English pronunciation. Sometimes (most times) I am grateful that I learned our crazy language first. Can't imagine the difficulty for ESOL students (which is why I've started volunteering with the Durham Literacy Center).

This add is pretty powerful, and may change the way you talk to young girls.

Want to alter a recipe? Not so fast. Food52 shares what you can, and can't, change (that is, if having the recipe turn out edible is on your must-have list).

An interesting tidbit from my friend M (who also celebrated a birthday this week!): the kilogram is the only international standard of measure that is still defined by a thing rather than a constant. It's literally a cylinder of metal kept in a vault in France, which is not completely constant. He thought it was bizarre, and I agree. File that one away for trivia, folks.

Can't. Stop. Listening.

Thursday, June 19

bibliophile [beautiful ruins]

I don't know how I forgot to review this read. Thanks Mrs. R for the reminder!

Beautiful Ruins, Jess Walter

For starters, you should know that Jess Walter is a man. I need to be able to visualize my authors- preferably their faces. It's a trust thing. Anyone else? I think the age of pen names would have driven me mad.

Onto the book: like a beach read, for a chick with brains. Keep in mind that most reviews I've read set it even higher as a truly excellent novel, so I may be debasing it a bit to suggest it's destined for sandy pages...anyway, here's the blurb:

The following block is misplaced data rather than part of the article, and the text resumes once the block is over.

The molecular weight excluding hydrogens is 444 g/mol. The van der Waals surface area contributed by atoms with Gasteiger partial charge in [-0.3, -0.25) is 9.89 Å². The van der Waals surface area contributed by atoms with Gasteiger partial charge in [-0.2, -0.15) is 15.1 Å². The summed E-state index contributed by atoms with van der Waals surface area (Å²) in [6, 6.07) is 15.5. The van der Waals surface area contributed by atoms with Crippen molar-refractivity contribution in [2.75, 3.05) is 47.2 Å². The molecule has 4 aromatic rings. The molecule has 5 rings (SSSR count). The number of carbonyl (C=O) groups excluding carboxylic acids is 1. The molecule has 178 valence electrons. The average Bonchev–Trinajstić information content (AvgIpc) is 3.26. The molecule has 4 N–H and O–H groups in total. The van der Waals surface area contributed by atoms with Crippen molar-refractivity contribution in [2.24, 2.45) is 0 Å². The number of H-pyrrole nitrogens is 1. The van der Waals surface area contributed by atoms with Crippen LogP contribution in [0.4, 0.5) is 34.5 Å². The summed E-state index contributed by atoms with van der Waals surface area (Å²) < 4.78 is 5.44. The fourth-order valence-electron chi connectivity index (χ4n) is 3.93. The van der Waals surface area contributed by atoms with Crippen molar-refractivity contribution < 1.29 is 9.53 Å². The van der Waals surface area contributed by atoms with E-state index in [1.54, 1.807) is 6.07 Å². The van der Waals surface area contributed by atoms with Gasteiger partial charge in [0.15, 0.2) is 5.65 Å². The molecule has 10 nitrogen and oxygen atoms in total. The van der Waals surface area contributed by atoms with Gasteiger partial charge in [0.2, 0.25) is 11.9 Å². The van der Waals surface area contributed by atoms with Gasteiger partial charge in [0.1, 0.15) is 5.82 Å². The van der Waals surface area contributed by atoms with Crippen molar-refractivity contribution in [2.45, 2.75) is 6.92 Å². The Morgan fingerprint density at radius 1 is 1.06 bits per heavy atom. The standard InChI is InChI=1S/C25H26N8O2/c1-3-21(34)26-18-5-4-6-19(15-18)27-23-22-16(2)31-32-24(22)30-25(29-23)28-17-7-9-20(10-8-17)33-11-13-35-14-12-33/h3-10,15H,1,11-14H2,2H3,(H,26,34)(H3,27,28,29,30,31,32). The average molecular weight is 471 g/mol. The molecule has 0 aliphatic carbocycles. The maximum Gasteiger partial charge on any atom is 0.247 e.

From the moment it opens—on a rocky patch of Italian coastline, circa 1962, when a daydreaming young innkeeper looks out over the water and spies a mysterious woman approaching him on a boat—Jess Walter's Beautiful Ruins is a dazzling, yet deeply human, roller coaster of a novel. From the lavish set of Cleopatra to the shabby revelry of the Edinburgh Fringe Festival, to the back lots of contemporary Hollywood, Beautiful Ruins is gloriously inventive and constantly surprising—a story of flawed yet fascinating people navigating the rocky shores of their lives while clinging to their improbable dreams.

There are a few different plots here, but the main line is one long love affair, started in the 60's and realized in the modern day. Chapters bounce back and forth between the ages, similar to Last Letter From Your Lover (reviewed over here). I thought the title was pretty nuanced- beautiful things that fall to ruins, but perhaps a few ruinous situations that can be redeemed. No one lives the life they plan for themselves, that's for sure. There is enough content here to be a good book club read, if you're into that sort of thing. This is a fun (and quick) read, and could sit alongside Bernadette and Guernsey on your summer reading shelf.